A colleague told me this story: She once worked for a director who was extremely proud of the vision statement he had written for the company. He had spent a lot of time choosing the language, and he thought the resulting statement “sang.” Unfortunately, no one else in the company thought so. Full of buzzwords and clichés, the statement was confusing and empty. And it was long—so long that when the director asked the team to have it printed on mugs, they had to order the largest cappuccino cup in the catalog and reduce the font size until it was almost unreadable.
That director forgot an important part of the writing process: letting go of your words. The only way to know if your writing is clear, concise, and has impact is to get feedback from others. This is especially true in the case of mission and vision statements, which not only have to fit on mugs but also into hearts and minds.
Let go, again and again
Say you’re confident your mission or vision statement does, in fact, “sing.” You’ve crafted it with a team, you’ve vetted it with stakeholders and everyone feels pretty great about the result. Now what? Time to let go, once again. No matter how well-crafted your mission or vision statement is, the ultimate test of its usefulness is how it is understood and embraced by others.
Naturally, all the work you’ve done to make your statement memorable and clear will help others to embrace it. So will displaying it prominently and repeating it often. But while it’s often said that communicating a mission or vision is key to making it work, communication can’t be one-way. Requiring employees to memorize the mission, carry it in their wallets, or use it as an email signature will not make it personally meaningful.
Mission and vision statements that work are those that are springboards for individuals to create their own missions and visions. As Peter M. Senge wrote in The Fifth Discipline: “If people don’t have their own vision, all they can do is sign up for someone else’s. The result is compliance, never commitment.”
So, rather than communication, I prefer to think of the key to successful mission and vision statements as translation.
Mission and vision statements that work are those that are springboards for individuals to create their own missions and visions.
Found in translation
A sparkling mission or vision statement may very well encourage stakeholders to repeat it—or parts of it—verbatim. At Gilda’s Club Twin Cities, where the mission is “To ensure all people impacted by cancer are empowered by knowledge, strengthened by action and sustained by community,” I frequently hear staff and volunteers use “empowered by knowledge” and “sustained by community” to describe their work or experiences. More often, however, individuals in an organization take a mission or vision and translate it into language that makes sense for them.
Organizational leaders must encourage that act of translation, rather than force-feed a mission or vision to stakeholders. Here are three ways to help others make a mission or vision their own.
- Use the statements as backdrops. Mission and vision statements can give context to day-to-day activities. Reference them openly and frequently in meetings, events, and communications. Do so not for repetition’s sake; rather, demonstrate how the mission or vision relates to daily experiences. Encourage others to do the same. Name an event or initiative—a fundraising golf event or an employee recognition award—with words or phrases from your mission or vision.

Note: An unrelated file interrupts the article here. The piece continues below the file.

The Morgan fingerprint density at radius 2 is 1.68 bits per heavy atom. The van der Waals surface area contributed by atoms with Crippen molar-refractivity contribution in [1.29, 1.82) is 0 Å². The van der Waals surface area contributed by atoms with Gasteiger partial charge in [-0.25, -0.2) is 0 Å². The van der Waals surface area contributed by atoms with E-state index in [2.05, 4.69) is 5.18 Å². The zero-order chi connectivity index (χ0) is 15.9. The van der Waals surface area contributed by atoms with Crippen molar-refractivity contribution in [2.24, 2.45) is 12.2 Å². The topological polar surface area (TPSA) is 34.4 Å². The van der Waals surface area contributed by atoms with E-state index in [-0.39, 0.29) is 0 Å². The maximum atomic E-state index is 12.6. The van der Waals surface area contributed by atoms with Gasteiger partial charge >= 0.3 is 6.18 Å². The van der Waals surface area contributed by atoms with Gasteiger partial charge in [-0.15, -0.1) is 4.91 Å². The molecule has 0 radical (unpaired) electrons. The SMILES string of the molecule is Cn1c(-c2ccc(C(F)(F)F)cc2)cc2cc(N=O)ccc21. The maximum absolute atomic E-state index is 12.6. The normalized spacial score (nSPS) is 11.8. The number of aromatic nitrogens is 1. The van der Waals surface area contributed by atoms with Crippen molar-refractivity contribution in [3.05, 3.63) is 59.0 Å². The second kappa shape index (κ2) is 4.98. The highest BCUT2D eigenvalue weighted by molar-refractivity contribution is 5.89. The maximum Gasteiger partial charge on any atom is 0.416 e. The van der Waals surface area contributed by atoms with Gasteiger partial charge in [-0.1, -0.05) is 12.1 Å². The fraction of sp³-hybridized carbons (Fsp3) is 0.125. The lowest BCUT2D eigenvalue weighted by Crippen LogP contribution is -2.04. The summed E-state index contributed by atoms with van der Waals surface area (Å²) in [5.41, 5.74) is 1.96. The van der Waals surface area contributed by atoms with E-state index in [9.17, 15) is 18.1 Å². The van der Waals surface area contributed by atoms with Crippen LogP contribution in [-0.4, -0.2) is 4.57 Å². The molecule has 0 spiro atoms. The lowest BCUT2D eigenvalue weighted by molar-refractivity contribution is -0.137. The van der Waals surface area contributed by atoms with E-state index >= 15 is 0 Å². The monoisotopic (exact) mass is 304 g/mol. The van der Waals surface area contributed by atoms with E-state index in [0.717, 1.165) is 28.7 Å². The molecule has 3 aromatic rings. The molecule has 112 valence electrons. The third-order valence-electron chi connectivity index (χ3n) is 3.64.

- Tell personal stories. One of the most powerful ways to demonstrate how missions and visions play out personally is to tell—and to ask for—stories that translate those statements into experience. I recently worked with interactive media agency Brandspeak to help create a customer-facing video for its client, Pella Corporation. One of the top five U.S. window and door manufacturers, Pella is extremely proud of its 90-year heritage of quality and innovation, core values expressed in their mission and vision statements. The video succeeded in conveying those values not by using a disembodied voice reading the mission statement, but through the stories of Pella employees, in their voices, talking about the pride in their work. Personal stories make abstract concepts like “quality” and “innovation” concrete. Stories also enable employees to relate deeply to a shared mission or vision. David Seckinger of Brandspeak says that while this was a customer-facing video, “We’ve heard employees who’ve seen it—from C-suite to plant workers—say, ‘Yes. That’s Pella.’”
- Encourage free association. In a recent blog post on the creative use of word clouds, I described an exercise I call Pin the Tale on the Mission. It’s useful for getting teams within an organization—staff, board members, volunteers, leaders, advocates—to explore their personal connections to the organization’s mission or vision. The exercise involves using a word cloud generator to disassemble the language of your mission and vision, then encouraging individuals to find the word or phrase that resonates with them. It’s a fascinating exercise that helps people find their personal “points of entry.”
It’s a bit ironic that you spend considerable time crafting just the right language for a mission or vision statement only so others can find new language to express it. But that’s the true secret of mission and vision statements that work: they’re both definitive and evocative. They speak to core values but they’re also flexible. They may exist on the walls of the corporate lobby but it’s in the conversations at lunch where you hear what they really mean. A mission or vision statement is only as good as it is meaningful and relevant to individuals.
Is your mission or vision statement so compelling that stakeholders will embrace it and make it their own?